This report provides a clear blueprint for closing youth prisons and replacing them with community-based juvenile justice services. Readers will learn how this new system can hold youth accountable — without resorting to incarceration — while cultivating a young person’s strengths, interests and sense of belonging.
Why are black girls treated more harshly by schools and the juvenile justice system than white girls? A new study from the Georgetown Law Center on Poverty and Inequality says the “adultification” of black girls is at fault.
In 2003, Colorado’s Division of Child Welfare placed 1,483 children in residential treatment centers. By 2016, this figure dropped 65% to 526, and the number of kinship placements in Colorado nearly doubled, from 1,308 to 2,401. The state’s dramatic shift toward kinship care is rooted in research and the result of an intensive consulting engagement the Annie E. Casey Foundation.
The Family Intervention and Restorative Services (FIRS) program in King County, Washington offers respite care and services for youth and families involved in domestic violence crises. It launched in 2016 thanks to leadership from the county prosecutor’s office and a collaboration among city and county agencies. Juvenile Court Services Manager Paul Daniels answers some key questions about FIRS’ design.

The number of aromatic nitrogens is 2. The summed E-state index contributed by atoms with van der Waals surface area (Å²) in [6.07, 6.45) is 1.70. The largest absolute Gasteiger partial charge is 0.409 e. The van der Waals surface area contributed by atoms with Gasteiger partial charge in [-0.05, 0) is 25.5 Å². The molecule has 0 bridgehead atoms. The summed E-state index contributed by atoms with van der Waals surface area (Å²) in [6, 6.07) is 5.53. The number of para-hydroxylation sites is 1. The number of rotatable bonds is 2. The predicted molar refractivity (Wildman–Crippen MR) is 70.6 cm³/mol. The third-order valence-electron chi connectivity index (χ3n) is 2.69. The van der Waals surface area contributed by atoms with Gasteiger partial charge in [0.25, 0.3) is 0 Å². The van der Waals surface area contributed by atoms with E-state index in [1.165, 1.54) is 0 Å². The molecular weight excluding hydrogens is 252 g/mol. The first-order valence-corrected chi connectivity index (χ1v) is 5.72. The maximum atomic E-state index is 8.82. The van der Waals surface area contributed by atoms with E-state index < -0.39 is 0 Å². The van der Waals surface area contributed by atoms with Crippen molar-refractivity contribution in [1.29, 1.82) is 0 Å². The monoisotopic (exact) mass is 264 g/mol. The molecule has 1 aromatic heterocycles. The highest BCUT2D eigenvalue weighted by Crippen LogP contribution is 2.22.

Prosecutors in King County, Washington, led the charge to change the handling of juvenile domestic violence cases involving family members. Hence, the launch of Family Intervention and Restorative Services (FIRS), a domestic violence diversion program providing services for families in crisis and offering respite care for charged youth.
With knowledge of how the adolescent brain matures, adults can do more to ensure that the road leaving foster care will take young people to self-sufficiency and successful adulthood. And this guide tells how.